Factual · Powerful · Original · Iconoclastic
Lions and tigers and BEIRs, oh my! Specifically, BEIR VI, which stands for the Board on the Effects of Ionizing Radiation, No. 6. It also stands for the latest effort to bilk homeowners out of over $10 billion in the jihad against household radon, a radioactive gas which probably harms no one at the household level.
The report was issued in February by the National Research Council, an arm of the National Academy of Sciences, and co-funded by the Environmental Protection Agency. Chaired by Johns Hopkins University professor Jonathan Samet, BEIR VI claims radon that seeps up naturally into homes causes roughly 21,800 lung cancer deaths every year in America, with as many as 30,000.
Radon, said Samet, "poses an important public health risk and it should be recognized as such."
Samet and his fellow Radonistas have been pushing this line for a decade, so they’re not suddenly going to admit they’re wrong. But they did include a sentence in the inch-thick report that said MAYBE, just maybe, they’re not right.
"Although a linear-nonthreshold model was selected," the report said, "the committee recognized that a threshold, that is a level of exposure with no added risk, could exist and not be identifiable from the available epidemiological data."
Translation: Their conclusion simply assumes that if massive amounts of radon can kill, so can an amount so tiny that an amoeba would trip over it in the dark.
Nobody questions that uranium miners breathing huge amounts of radon suffer extraordinary rates of lung cancer. But we also know that the body has multi-layered defenses for throwing off minor assaults. A small amount of cyanide or arsenic is harmless, but more can kill. A small amount of iron is necessary for your health; absorb too much and you’ll die.
Rather than simply extrapolating from miner data, many studies have compared high-radon households with low-radon ones. With few exceptions, these studies have shown that persons living in high-radon homes have no more lung cancers or even significantly fewer ones than those in low-radon ones.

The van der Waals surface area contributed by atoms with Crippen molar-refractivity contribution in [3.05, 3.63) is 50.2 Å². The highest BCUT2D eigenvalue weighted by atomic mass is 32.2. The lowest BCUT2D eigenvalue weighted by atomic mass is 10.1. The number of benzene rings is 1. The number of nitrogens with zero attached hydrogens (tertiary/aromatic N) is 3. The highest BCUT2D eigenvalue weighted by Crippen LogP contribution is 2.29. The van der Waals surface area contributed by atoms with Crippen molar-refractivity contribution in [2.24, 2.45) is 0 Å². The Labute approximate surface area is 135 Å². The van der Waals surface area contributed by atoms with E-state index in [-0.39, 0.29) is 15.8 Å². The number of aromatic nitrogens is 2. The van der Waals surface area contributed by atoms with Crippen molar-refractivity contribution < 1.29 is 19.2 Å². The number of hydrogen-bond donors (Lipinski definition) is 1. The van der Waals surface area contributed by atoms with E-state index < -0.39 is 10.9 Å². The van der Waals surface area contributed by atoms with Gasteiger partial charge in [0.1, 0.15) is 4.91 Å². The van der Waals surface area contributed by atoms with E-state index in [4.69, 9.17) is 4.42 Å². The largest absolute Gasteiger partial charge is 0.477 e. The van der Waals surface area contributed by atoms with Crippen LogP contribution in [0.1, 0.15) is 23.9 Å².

Yet the NRC, EPA and Radonistas in general gloss over these studies. Neither the BEIR VI executive summary nor the public summary devote a single word to them.
The Radonistas claim that none of the other studies, no matter how extensive, are big enough to prove beyond doubt there’s no risk from household radon. Strictly speaking, that may be true. But they can establish that any possible risk is negligible.
The largest household study to date, from Finland, concluded: "Our results suggest no important public health impact for indoor radon exposure." The wording is virtually the opposite of Samet’s.
Further, the household studies certainly provide no support for the linear, nonthreshold theory.
That could explain why Finland and Canada have set their abatement levels—those at which radon should be reduced—roughly five times as high as the EPA’s. Even safety-obsessed Sweden (not for nothing the makers of the Volvo) allows more than twice as much household radon as the EPA.
BEIR VI admits that radon probably only causes about 2,900 deaths among American non-smokers each year. Even if the EPA’s advice were followed, only 1,000 of those deaths would be prevented—out of 160,000 annual lung cancer deaths.
But the radon jihad may impose terrific costs. If you take BEIR VI’s estimate of how many homes would need abatement and multiply it by the average cost of abatement calculated in a 1990 article co-authored by an EPA official, then testing for excess radon and getting rid of it would cost $13 billion in today’s dollars. Add to that $250 million a year for operation and maintenance of the abatement equipment.
Yet even those who’ve studied the miners, such as Gino Saccomanno, M.D. of St. Mary’s Hospital in Grand Junction, Colo., question whether anything shy of massive radon exposure can kill.
Saccomanno has studied uranium miner disease for 40 years, and has by far the largest miner database in the country. Yet he says he hasn’t found a single case of lung cancer among non-smoking miners who breathe in what the EPA considers "dangerous" levels of radon for 400 years to get that kind of exposure.
"I hate to see the public get taken like this," says an exasperated Saccomanno. Officially, the Radonistas take note of his work. But for all intents and purposes, he says Samet and the others simply ignore his data.
New York University physicist and radon expert Naomi Harley, M.D., can’t say for sure whether there is a threshold effect for radon. But she is certain BEIR VI grossly overstates the risk.
It turns out she has three patents on radon monitors. "So you have a financial interest in scaring the hell out of people," I said.
"Yes," she replied, "but it’s not right."
That does it! No commission in the Radonista army for her!